Globex Acquires Promising Quartz Vein Claims in Mohave County

Mar 22 2024Reviewed by Lexie Corner Globex Mining Enterprises Inc….



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Globex Mining Enterprises Inc. informed its shareholders that it has acquired 24 unpatented lode claims in Mohave County, northwest Arizona, USA, by staking a total of 200.67 ha (495.84 acres).

The land, called the Salt Spring project, was staked to include several quartz veins with gold-bearing potential, small-scale historic mine workings, and the surrounding area. The project area is situated at the northernmost edge of the historic Gold Basin Mining District. This district is enormous, measuring roughly 18 km (11.18 mi) in length north-south and 7 to 11 km (about 6.84 mi) in width east-west. 

Early in the 1870s, the district saw the discovery of gold, with the El Dorado, Excelsior, Golden Rule, and Cyclopic mines producing the majority of the gold produced there until 1932. It is unknown how much gold was produced historically.

Globex has located at least 15 prospects and 14 minor mine workings within the boundaries of its Salt Spring property. Surface discoveries (ceramics, glass, and tins) point to a 1905–1914 time frame for activity. 

Globex has already gathered a total of 70 rock samples and conducted preliminary fieldwork, including geological mapping. The southern region of the Salt Spring project area and its surroundings are made up of Proterozoic terrain that is mainly composed of felsic and mafic migmatite gneiss, orthogneiss, dikes, and tiny stocks of granodiorite. A mostly overburdened, buried, northeast-trending fault/shear zone that dips at roughly 45° north is located to the north of the project area. 

The Proterozoic rock landscape in the south is divided by this fault from a larger, newer, undeformed composite granitic-dioritic intrusion. The extensive fault zone shows some promise for the discovery of widespread low-grade gold mineralization. 

Gold-(Cu) deposition occurred in an environment associated with mesothermal intrusion. Buck quartz veins containing gold and quartz stockwork are positioned along faults and fractures with varying angles and concordantly/strata bound along foliation, particularly along contacts between mafic and felsic gneiss. Particular veins can stretch up to 200 m (656.17 feet) in length, pinch, and swell, and approach diameters of up to 3 m. 

However, gold mineralization is not limited to quartz veins; it can also be found dispersed across country rock and in late wall rock breccias. Gold mineralization can be separated into three assemblages with distinct mineral- and metal relationships based on field observations and assay results: Au-only assemblage, Au-Cu assemblage, and Au-Cu-Pb-(Ag) assemblage.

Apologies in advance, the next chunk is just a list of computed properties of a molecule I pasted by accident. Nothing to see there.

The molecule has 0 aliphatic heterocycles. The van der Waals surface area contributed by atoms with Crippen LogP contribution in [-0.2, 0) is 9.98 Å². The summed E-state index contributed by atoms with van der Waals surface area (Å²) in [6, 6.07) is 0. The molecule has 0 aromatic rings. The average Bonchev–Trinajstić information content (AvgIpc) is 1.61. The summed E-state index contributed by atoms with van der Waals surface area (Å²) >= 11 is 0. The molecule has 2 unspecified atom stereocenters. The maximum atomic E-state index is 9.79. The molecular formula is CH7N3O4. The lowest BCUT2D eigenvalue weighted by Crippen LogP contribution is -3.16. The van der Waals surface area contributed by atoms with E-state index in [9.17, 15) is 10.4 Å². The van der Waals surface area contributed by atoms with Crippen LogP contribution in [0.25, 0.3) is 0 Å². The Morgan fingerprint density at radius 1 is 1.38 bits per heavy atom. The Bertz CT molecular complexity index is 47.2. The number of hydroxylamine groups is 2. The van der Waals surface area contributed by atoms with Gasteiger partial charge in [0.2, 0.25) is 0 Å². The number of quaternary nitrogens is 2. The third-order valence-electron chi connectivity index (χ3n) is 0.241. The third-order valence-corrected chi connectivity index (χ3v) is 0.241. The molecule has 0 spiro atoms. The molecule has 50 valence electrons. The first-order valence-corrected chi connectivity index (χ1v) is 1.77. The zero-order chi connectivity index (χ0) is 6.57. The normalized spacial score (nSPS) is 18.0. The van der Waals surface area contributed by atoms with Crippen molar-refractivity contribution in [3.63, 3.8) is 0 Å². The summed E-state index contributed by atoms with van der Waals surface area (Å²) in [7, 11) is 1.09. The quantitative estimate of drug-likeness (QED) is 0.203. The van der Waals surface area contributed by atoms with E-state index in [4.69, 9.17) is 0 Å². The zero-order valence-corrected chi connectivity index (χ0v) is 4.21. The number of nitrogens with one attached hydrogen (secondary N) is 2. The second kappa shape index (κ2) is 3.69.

The Au-Cu-Pb assemblage is located in the distal zone of the zoning between the Au-Cu and Au-Cu-Pb metal assemblages. A distinct gold mineralization stage seems to be represented by the Au-only assemblage. 

Chip sample B-1 with 17.8 g/t Au and 0.13 % Cu, mine dump grab sample B-6 with 16.2 g/t Au and 0.36 % Cu, linear chip sample B-8 over 1.05 m width (quartz stockwork) with 18 g/t Au and 0.09 % Cu, mine dump grab sample B-29 with 25.6 g/t Au and 0.17 % Cu, linear chip sample B-47 over 0.85 m width (quartz stockwork) with 4.99 g/t Au, and 0.07 % Cu linear chip sample B-68 over 0.8 m width (stockwork) with 3.56 g/t Au and 0.03 % Cu, and channel sample B-34 over 1.0 m width with 4.85 g/t Au and 0.02 % Cu, are among the high-grade assay results of vein and stockwork mineralization.

Samples obtained from fault breccias (with less than 10 % vein quartz fragments) returned 4.41 g/t Au in linear chip sample B-11 over 1.3 m width and 41.4 g/t Au in selected chip sample B-5 over 0.4 m width. Linear chip sample B-19 collected over 3.6 m width from granodiorite and gneiss (without quartz veining) returned 1.79 g/t Au.

Analytical Methods 

For preparation and geochemical analysis, samples were put in labeled plastic bags, sealed with a plastic ziplock bag, and sent to American Assay Laboratories (AAL) in Sparks, Nevada, USA. AAL is a laboratory certified to ISO 17025. A 300 g subsample is ground to a size of >85 % – 75 microns after the samples are crushed.

After 5-acid digestion (HNO3, HF, HClO4, HCl, and H3BO3), a 0.5 g subsample of each sample was analyzed using ICP-OES for 11 elements, including silver. Nearly all digestion is achieved with a 5-acid treatment (resistant stages, such as rutile, corundum, and ilmenite, are not digested). A 30 g subsample was subjected to fire assay and ICPOES analysis for the analysis of gold. 

Results for gold concentrations of more than 10 g/t were reexamined using gravimetric determination and fire assay on a 30 g subsample. AAL performed regular internal standards and inspections while conducting the analysis.

Source: http://www.globexmining.com/



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